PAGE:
Bill Treacy retired as executive director of the Texas Public Accountancy Board in 2003. Rehired to the same job a month later, he’s been pulling down both a government paycheck and a pension ever since.
“The job has to go to somebody and if you get someone with experience, you don’t have to train a newcomer,” Treacy, 68, a 40-year state employee who makes an annual salary of $120,000, said in a telephone interview. “It’s an injustice to say that this is taking advantage of the system.”
With U.S. unemployment averaging 8.9 percent, so-called double-dipping by tens of thousands of government workers nationwide is drawing increasing scrutiny. Lawmakers from coast to coast are taking steps to curb the practice as states face combined deficits projected at $112 billion and unfunded pension liabilities of as much as $3 trillion….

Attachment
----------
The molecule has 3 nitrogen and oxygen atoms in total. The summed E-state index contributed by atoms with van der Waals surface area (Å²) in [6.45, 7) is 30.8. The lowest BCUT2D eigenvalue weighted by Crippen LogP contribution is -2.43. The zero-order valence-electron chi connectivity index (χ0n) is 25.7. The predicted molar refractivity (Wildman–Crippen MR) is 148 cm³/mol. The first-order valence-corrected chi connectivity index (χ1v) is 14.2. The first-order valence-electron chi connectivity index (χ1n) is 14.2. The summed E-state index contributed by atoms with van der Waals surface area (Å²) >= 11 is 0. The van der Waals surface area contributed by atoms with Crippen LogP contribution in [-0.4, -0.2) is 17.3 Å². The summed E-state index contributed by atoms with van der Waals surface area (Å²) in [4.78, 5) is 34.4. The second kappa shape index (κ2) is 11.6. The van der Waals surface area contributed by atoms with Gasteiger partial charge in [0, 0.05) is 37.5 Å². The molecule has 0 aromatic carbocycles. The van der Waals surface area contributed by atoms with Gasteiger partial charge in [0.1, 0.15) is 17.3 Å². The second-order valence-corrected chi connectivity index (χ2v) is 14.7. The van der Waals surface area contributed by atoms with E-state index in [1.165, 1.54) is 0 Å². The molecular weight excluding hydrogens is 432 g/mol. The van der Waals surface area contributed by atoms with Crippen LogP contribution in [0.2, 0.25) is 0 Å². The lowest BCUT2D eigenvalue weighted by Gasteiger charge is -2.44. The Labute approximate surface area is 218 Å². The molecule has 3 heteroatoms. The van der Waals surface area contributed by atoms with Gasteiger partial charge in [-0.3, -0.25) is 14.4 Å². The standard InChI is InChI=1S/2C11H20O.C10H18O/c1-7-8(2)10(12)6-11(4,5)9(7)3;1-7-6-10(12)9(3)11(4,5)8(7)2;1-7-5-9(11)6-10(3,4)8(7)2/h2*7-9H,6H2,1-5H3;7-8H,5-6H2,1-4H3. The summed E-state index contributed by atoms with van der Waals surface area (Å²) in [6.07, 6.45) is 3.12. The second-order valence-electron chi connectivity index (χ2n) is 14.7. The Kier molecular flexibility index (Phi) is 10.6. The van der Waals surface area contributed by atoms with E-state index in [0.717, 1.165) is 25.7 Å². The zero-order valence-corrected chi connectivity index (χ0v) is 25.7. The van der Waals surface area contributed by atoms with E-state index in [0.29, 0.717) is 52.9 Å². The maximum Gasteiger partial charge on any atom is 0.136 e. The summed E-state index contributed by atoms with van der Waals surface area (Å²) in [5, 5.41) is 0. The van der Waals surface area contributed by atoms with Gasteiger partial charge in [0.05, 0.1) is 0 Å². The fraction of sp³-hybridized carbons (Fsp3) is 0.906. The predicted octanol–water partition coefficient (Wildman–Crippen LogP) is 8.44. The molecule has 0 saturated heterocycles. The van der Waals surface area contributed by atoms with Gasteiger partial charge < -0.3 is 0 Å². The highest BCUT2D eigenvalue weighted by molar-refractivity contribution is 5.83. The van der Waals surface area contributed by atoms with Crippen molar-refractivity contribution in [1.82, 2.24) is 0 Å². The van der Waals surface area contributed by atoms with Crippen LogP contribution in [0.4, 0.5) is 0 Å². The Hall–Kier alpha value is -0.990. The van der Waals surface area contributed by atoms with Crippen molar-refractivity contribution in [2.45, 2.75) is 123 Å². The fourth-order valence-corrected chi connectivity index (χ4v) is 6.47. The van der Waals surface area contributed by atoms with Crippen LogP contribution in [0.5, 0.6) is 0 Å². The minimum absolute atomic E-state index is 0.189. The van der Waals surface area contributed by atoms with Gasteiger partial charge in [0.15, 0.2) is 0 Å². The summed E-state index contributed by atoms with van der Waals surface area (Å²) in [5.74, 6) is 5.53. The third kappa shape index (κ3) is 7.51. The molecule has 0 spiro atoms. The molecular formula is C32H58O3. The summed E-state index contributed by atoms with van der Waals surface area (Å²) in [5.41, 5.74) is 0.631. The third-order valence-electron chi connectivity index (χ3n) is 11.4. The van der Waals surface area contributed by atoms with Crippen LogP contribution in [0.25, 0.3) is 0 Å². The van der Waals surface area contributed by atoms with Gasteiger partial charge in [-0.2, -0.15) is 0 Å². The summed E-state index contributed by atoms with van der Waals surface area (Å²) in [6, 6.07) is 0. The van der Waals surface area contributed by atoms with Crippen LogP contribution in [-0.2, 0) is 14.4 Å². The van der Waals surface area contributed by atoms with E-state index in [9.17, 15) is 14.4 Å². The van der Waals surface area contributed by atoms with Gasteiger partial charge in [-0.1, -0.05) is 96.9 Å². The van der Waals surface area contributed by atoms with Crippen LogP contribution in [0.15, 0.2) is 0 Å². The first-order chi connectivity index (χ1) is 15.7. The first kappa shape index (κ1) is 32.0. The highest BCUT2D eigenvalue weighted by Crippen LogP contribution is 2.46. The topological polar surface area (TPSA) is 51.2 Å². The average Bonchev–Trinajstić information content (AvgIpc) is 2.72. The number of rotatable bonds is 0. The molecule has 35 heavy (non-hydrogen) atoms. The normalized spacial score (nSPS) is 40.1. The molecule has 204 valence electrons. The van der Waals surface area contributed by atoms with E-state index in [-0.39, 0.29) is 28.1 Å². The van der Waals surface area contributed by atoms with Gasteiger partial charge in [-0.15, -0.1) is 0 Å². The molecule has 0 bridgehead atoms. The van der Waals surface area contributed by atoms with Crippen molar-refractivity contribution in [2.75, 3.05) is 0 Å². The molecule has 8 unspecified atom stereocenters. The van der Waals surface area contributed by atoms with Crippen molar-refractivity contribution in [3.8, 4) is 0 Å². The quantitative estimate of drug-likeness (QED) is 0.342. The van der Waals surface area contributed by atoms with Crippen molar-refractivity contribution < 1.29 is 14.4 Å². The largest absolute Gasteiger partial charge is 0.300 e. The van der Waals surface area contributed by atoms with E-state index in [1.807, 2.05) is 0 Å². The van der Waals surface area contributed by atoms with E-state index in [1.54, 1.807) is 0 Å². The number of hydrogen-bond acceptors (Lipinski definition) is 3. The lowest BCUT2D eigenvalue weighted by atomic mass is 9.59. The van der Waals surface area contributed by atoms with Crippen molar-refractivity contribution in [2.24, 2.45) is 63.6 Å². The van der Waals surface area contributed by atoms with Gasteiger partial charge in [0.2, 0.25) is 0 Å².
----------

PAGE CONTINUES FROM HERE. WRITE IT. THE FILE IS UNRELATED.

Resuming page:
More than 5,600 California state retirees were double- dipping in 2009, up 57 percent from a decade earlier, according to the Los Angeles Times. The Golden State’s rules permit the practice as long as the retiree works 960 hours or less a year, said Adam Summers of the Los Angeles-based Reason Foundation.
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